Navy ship sinks, rescue mission underway


The HTMS Sukhothai, a Ratanakosin-class corvette, sank during stormy weather in the Gulf of Thailand on Sunday night, according to a Royal Thai Navy spokesman.

The ship sank 20 nautical miles (32 kilometres) off the coast of Bang Saphan district, Prachuap Khiri Khan, Navy spokesman Adm Pokkrong Monthatphalin said.

A rescue mission was launched on Monday for 31 crew still missing after the sinking, according to local media reports.

The warship was on patrol when it began listing in strong winds and waves, causing seawater to flow through its exhaust pipe and flood the electrical system, said Pokkrong. This caused the engine and pumps to stop. The crew lost control and were unable to right the vessel as the hull flooded. The ship sank beneath the waves at 11.30pm. The Ratanakosin-class ships were built for a crew of 15 officers and 72 enlisted men.

The RTN launched a search and rescue mission with three ships – HTMS Angthong, Bhumibol Adulyadej and Kraburi – and two helicopters. Crewmembers were rescued and brought aboard the HTMS Kraburi, the Navy said.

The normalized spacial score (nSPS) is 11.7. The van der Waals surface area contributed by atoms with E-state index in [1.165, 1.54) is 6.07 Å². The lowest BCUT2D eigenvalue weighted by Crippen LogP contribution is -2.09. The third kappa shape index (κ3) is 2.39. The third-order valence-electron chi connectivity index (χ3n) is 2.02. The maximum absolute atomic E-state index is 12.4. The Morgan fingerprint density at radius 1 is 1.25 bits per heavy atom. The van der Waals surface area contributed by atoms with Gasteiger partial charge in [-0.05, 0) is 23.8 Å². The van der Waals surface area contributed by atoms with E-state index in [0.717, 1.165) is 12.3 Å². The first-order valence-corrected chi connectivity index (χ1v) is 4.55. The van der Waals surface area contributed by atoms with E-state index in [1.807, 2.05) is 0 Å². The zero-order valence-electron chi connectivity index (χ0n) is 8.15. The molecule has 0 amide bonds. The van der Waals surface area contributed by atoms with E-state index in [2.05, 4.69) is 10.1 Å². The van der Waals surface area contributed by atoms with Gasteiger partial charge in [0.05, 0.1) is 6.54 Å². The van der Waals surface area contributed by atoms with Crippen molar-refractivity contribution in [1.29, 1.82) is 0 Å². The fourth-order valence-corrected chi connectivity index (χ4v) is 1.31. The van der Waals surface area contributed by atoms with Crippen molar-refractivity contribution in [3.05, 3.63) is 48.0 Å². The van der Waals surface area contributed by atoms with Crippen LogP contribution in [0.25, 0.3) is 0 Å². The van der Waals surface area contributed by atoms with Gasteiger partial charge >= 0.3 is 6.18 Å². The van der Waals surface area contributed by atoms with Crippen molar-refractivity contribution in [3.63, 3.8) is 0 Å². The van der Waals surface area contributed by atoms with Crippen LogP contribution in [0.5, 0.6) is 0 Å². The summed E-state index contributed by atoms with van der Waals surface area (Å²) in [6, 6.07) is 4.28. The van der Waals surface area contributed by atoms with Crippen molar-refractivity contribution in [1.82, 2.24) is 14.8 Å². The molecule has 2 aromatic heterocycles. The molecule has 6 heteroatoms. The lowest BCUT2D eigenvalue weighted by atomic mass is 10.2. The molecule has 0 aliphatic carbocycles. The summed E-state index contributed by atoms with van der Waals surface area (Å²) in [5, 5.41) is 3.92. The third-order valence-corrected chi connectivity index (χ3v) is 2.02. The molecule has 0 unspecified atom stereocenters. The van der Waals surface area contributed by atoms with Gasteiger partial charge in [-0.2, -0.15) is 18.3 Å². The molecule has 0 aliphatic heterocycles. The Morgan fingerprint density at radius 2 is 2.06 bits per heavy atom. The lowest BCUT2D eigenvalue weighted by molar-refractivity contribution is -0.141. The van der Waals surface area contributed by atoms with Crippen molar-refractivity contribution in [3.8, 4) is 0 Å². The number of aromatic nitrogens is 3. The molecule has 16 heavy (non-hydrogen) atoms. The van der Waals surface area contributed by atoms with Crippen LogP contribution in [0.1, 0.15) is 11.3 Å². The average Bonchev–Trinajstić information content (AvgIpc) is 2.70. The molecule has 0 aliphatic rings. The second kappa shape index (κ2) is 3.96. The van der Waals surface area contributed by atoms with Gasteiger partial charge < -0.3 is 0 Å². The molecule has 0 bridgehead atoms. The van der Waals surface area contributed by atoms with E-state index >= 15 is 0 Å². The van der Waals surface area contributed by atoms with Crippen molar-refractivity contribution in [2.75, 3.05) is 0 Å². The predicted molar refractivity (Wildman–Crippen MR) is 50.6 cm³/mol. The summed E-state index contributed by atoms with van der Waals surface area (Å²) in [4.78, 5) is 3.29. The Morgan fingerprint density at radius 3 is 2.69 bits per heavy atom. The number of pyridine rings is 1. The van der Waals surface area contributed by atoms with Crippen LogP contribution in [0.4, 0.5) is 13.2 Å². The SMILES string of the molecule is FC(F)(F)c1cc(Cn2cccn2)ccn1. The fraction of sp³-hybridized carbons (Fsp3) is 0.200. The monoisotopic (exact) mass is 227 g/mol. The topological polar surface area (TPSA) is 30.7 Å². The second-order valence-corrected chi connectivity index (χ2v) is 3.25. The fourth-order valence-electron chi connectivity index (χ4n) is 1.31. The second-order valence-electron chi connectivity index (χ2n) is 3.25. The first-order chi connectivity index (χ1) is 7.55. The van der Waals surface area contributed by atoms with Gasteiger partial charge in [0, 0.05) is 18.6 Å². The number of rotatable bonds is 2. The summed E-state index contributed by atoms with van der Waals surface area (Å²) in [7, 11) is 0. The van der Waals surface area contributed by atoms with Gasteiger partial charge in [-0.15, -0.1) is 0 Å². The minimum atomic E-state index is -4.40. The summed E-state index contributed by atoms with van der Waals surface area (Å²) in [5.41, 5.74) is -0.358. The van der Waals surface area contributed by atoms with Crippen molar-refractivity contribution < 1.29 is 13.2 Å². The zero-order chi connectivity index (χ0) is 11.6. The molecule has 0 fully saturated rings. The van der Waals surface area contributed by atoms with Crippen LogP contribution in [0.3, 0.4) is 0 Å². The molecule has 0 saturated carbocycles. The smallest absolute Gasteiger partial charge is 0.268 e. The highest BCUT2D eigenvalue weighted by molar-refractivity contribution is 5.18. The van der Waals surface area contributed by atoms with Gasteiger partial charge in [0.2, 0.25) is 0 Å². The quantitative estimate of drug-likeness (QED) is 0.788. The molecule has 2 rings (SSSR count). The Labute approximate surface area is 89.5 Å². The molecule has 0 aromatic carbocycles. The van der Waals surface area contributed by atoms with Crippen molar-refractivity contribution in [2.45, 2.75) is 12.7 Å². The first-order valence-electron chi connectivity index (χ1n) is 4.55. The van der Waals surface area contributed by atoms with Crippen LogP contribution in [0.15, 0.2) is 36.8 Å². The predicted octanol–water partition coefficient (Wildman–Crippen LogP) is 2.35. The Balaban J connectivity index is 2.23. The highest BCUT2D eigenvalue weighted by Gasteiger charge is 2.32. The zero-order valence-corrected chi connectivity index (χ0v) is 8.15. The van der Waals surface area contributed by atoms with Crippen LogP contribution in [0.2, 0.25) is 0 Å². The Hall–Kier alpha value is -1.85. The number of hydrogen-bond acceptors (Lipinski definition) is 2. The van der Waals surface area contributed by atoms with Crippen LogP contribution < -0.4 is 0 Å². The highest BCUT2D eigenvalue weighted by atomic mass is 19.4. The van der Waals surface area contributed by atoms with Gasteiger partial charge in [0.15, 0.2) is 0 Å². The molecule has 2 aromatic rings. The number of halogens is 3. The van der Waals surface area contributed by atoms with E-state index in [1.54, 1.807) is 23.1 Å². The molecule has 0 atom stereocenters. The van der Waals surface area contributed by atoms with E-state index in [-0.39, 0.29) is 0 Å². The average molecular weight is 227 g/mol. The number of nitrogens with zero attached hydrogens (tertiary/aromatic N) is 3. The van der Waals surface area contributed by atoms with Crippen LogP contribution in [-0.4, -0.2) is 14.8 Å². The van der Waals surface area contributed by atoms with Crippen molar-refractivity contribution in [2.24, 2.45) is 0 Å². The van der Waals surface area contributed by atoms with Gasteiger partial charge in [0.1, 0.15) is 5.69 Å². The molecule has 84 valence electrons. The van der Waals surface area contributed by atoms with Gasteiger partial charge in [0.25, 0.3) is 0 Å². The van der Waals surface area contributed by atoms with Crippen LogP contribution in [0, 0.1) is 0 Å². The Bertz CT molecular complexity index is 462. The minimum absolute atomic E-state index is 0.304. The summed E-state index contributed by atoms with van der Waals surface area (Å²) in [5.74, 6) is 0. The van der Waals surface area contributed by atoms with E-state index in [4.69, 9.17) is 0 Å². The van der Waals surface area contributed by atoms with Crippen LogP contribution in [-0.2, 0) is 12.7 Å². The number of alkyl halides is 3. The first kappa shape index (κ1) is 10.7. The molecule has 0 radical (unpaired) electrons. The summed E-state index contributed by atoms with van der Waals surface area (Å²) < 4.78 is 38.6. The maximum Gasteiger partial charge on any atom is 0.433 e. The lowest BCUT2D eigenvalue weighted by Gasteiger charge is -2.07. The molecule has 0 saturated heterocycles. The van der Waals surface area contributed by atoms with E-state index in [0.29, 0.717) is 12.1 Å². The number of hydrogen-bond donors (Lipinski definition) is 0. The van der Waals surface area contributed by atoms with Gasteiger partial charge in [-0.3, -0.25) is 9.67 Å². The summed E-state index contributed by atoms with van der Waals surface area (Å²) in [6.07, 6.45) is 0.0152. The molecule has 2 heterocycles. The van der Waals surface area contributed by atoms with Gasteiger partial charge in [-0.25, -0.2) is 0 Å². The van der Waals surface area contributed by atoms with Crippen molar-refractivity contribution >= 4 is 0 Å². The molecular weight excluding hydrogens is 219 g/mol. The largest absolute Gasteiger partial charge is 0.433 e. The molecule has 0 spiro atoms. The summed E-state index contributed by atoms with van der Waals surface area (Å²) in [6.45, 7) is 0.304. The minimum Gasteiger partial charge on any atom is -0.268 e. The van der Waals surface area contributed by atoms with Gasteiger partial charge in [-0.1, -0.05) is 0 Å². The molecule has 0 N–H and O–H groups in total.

The Sukhothai is one of only seven corvettes in the Navy.

The Ratanakosin-class ships comprise two corvettes built in the United States by Tacoma Boatbuilding Company in 1986. The Sukhothai’s sister ship is the HTMS Ratanakosin.

The Sukhothai was commissioned on February 19, 1987 and measures 76.82 metres long with a beam of 9.55 metres and a draft of 2.44 metres. Two MTU 20V1163 TB83 diesel engines gave it a maximum speed of 26 knots (48 km/h) and a range of 3,000 nautical miles (5,600km).

The Sukhothai was commissioned for sea combat, anti-submarine and air-defence missions.

It was equipped with a 76/62mm cannon, a 40L70mm double-barrel machine gun, two Oerlikon 20mm cannons, eight Harpoon (missile) launchers, eight surface-to-air Albatross missile launchers and six torpedo tubes.